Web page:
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When my stairs were completely finished, I gave everything a couple of coats of clear polyacrylic varnish, using the same one-side-at-a-time procedure as I used with the paint. The varnish protected the paint from scratches, dents, and general wear and tear from the feet of people and puppies.

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I have always loved rainbows, and color in general. Going up or down my stairs was no easier than it had been, but the colors did make it a lot more fun.

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Racking Up the Canes

IMG_0223I used a cane for many years, but rather than using a standard drugstore version, I created my own. My nearly forty canes were decorated with flowers, stripes, butterflies, fireflies, flags, fireworks, and puppy paw prints, among other things. They cheered me up, and seemed to make people in town smile, as well. The only problem was storing them.

Years ago, I bought a wooden tool rack that was divided into sixteen spaces, so I was able to keep my canes from rubbing against each other and chipping the paint. Some of my canes are almost twenty years old, and I wanted to keep them safe and organized. The tool rack had gotten wobbly, though, and began to lean significantly to the left. Straightening it only changed the lean’s direction. I had to give up on the rack. For a while, I kept the canes in a large laundry hamper.

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Then one day, I realized that the cedar 2 x 6s a departing neighbor had given me could be put to good use. I had not wanted to waste cedar on any of my normal projects. Besides, the neighbors had been kind, friendly, and helpful. I wanted a memento. Then everything clicked. I could use the cedar to build a new cane rack. The wood was beautiful, after all.

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I had enough cedar to make eight 24-inch pieces. One piece was a 2 x 8, but I didn’t want to try to cut it to six inches wide. I would have needed a table saw, but when I left North Dakota, there just wasn’t room for my table saw.

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The cedar was faded, and sanding revealed the hidden grain, as well as removing paint spatters, shallow scratches, and dirt left by years in the neighbor’s garage. I even remembered to sand the ends. The large-toothed ripping blade on my circular saw left the ends a little rough, with some shredding at the edges. I’d never bothered with that before, which sometimes led to disappointing results. It only took a moment to sand the edges, smoothing the corners just enough for a more finished look.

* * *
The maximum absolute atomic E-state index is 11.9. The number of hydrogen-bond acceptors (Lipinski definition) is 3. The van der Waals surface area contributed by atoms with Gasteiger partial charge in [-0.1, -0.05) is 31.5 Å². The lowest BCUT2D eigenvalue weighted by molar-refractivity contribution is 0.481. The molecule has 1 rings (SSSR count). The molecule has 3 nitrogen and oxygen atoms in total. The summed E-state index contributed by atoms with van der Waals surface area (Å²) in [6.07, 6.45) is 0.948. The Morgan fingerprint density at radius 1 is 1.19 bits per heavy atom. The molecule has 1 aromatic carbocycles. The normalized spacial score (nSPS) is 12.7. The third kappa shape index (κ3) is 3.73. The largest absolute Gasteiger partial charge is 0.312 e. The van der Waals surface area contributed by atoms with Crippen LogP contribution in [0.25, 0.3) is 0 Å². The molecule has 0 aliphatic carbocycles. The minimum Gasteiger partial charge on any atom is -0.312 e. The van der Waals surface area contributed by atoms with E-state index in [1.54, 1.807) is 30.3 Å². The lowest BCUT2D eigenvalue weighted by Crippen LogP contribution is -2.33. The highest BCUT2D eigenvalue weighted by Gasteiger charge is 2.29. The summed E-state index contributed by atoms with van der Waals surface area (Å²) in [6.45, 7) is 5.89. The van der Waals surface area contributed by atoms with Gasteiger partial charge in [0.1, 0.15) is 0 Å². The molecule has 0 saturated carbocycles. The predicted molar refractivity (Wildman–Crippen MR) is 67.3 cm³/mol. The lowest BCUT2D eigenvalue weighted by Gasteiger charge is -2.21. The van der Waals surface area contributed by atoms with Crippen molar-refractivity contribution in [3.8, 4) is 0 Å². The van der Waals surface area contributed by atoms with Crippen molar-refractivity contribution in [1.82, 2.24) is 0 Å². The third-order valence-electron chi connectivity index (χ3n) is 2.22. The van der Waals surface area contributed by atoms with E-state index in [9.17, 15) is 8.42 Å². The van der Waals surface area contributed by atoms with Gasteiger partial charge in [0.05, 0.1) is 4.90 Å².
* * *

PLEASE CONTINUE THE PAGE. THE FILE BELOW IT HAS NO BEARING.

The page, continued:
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Since this was not the beautiful red cedar I was most familiar with, the color was nothing special, though the grain was wonderful. I decided to stain the boards a dark color. I dug out a can of dark walnut stain I had bought for an earlier project.

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The stain brushed on easily, and when I wiped the excess away before it dried, the grain was strong and clear. Usually I use old rags for that, but because the wood had been thoroughly sanded, paper towels worked without snagging on any rough spots as they often do. I still didn’t have any latex gloves, but I used a small garbage bag as a glove. It worked, and then I used it for garbage. The fact that the bag was pink, and rose scented, was an added bonus.

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I stained all four sides of each of the eight boards, as well as the ends, and let them dry overnight. In the morning I applied a water-based varnish. Oil-based products are more durable, and often more attractive. Given my difficulty with clean-up, though, I use water-based products whenever I can. I didn’t need to wear gloves (or a bag on my hands) because I could simply wash off any varnish that got on my hands.

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I have done a lot of varnishing, over the years. No matter how hard I tried, I often ended up with drips, which detracted from the project. I finally learned to paint the varnish on, and immediately wipe it off, to get a smooth, drip-free finish. Some of the antique furniture I re-finished ended up with twenty coats of varnish, and no drips. I did the same thing with my boards.

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I had decided to use the cedar for the upper and lower frame of the rack. I was lacking uprights, though. I hunted through my workshop for anything that would work. A piece of 4 x 6 was too heavy, but 1 x 2s were too flimsy. I couldn’t find any 4 x 4s, which would have been perfect. I worried briefly that I might have to actually buy a 4 x 4—an un-damaged, full price one.